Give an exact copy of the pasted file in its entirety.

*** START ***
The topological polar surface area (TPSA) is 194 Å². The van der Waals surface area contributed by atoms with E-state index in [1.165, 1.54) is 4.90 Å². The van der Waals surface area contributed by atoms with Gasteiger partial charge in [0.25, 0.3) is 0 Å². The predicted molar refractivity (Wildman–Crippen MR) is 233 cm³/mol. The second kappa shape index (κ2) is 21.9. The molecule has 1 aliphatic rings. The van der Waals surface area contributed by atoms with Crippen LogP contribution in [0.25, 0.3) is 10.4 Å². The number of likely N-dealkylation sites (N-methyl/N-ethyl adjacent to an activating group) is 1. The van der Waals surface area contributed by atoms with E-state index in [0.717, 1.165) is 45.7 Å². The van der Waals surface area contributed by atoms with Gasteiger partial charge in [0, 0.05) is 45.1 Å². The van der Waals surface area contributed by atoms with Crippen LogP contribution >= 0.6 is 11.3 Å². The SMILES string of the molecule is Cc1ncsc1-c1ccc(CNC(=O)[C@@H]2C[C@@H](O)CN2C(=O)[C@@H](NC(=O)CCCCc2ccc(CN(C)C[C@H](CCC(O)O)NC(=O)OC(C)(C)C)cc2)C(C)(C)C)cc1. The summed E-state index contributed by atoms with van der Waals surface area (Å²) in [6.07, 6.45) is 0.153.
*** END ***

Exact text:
The topological polar surface area (TPSA) is 194 Å². The van der Waals surface area contributed by atoms with E-state index in [1.165, 1.54) is 4.90 Å². The van der Waals surface area contributed by atoms with Gasteiger partial charge in [0.25, 0.3) is 0 Å². The predicted molar refractivity (Wildman–Crippen MR) is 233 cm³/mol. The second kappa shape index (κ2) is 21.9. The molecule has 1 aliphatic rings. The van der Waals surface area contributed by atoms with Crippen LogP contribution in [0.25, 0.3) is 10.4 Å². The number of likely N-dealkylation sites (N-methyl/N-ethyl adjacent to an activating group) is 1. The van der Waals surface area contributed by atoms with E-state index in [0.717, 1.165) is 45.7 Å². The van der Waals surface area contributed by atoms with Gasteiger partial charge in [0, 0.05) is 45.1 Å². The van der Waals surface area contributed by atoms with Crippen LogP contribution >= 0.6 is 11.3 Å². The SMILES string of the molecule is Cc1ncsc1-c1ccc(CNC(=O)[C@@H]2C[C@@H](O)CN2C(=O)[C@@H](NC(=O)CCCCc2ccc(CN(C)C[C@H](CCC(O)O)NC(=O)OC(C)(C)C)cc2)C(C)(C)C)cc1. The summed E-state index contributed by atoms with van der Waals surface area (Å²) in [6.07, 6.45) is 0.153.